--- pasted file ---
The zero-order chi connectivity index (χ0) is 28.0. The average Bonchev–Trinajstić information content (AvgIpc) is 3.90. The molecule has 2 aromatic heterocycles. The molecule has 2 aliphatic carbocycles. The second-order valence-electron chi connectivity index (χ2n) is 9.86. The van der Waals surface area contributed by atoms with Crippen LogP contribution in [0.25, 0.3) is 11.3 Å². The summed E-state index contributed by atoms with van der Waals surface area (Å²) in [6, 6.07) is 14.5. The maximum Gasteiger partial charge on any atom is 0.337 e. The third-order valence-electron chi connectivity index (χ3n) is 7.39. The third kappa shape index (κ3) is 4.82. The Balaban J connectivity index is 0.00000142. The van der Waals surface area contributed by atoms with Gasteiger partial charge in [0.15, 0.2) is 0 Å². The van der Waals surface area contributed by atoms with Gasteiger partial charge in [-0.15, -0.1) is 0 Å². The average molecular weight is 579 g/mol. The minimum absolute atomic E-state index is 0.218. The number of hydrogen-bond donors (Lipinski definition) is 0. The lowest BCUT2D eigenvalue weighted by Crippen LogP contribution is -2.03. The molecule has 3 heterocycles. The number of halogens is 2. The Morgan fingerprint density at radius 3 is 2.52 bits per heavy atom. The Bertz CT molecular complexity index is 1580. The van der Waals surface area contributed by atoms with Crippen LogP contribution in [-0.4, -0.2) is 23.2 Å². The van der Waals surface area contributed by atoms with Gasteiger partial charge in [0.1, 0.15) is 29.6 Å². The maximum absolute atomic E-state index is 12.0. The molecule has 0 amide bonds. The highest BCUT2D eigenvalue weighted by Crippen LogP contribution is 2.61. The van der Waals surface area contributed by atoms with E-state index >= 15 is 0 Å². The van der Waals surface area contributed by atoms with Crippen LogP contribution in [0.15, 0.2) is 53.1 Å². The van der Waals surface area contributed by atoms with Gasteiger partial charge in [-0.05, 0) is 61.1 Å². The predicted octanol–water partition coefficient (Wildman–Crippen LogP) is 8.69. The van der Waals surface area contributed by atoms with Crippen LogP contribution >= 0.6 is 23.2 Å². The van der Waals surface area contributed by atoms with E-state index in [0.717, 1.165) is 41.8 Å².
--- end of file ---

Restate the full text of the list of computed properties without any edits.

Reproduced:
The zero-order chi connectivity index (χ0) is 28.0. The average Bonchev–Trinajstić information content (AvgIpc) is 3.90. The molecule has 2 aromatic heterocycles. The molecule has 2 aliphatic carbocycles. The second-order valence-electron chi connectivity index (χ2n) is 9.86. The van der Waals surface area contributed by atoms with Crippen LogP contribution in [0.25, 0.3) is 11.3 Å². The summed E-state index contributed by atoms with van der Waals surface area (Å²) in [6, 6.07) is 14.5. The maximum Gasteiger partial charge on any atom is 0.337 e. The third-order valence-electron chi connectivity index (χ3n) is 7.39. The third kappa shape index (κ3) is 4.82. The Balaban J connectivity index is 0.00000142. The van der Waals surface area contributed by atoms with Gasteiger partial charge in [0.15, 0.2) is 0 Å². The van der Waals surface area contributed by atoms with Gasteiger partial charge in [-0.15, -0.1) is 0 Å². The average molecular weight is 579 g/mol. The minimum absolute atomic E-state index is 0.218. The number of hydrogen-bond donors (Lipinski definition) is 0. The lowest BCUT2D eigenvalue weighted by Crippen LogP contribution is -2.03. The molecule has 3 heterocycles. The number of halogens is 2. The Morgan fingerprint density at radius 3 is 2.52 bits per heavy atom. The Bertz CT molecular complexity index is 1580. The van der Waals surface area contributed by atoms with Crippen LogP contribution in [-0.4, -0.2) is 23.2 Å². The van der Waals surface area contributed by atoms with Gasteiger partial charge in [0.1, 0.15) is 29.6 Å². The maximum absolute atomic E-state index is 12.0. The molecule has 0 amide bonds. The highest BCUT2D eigenvalue weighted by Crippen LogP contribution is 2.61. The van der Waals surface area contributed by atoms with E-state index >= 15 is 0 Å². The van der Waals surface area contributed by atoms with Crippen LogP contribution in [0.15, 0.2) is 53.1 Å². The van der Waals surface area contributed by atoms with Gasteiger partial charge in [-0.05, 0) is 61.1 Å². The predicted octanol–water partition coefficient (Wildman–Crippen LogP) is 8.69. The van der Waals surface area contributed by atoms with Crippen LogP contribution >= 0.6 is 23.2 Å². The van der Waals surface area contributed by atoms with E-state index in [0.717, 1.165) is 41.8 Å².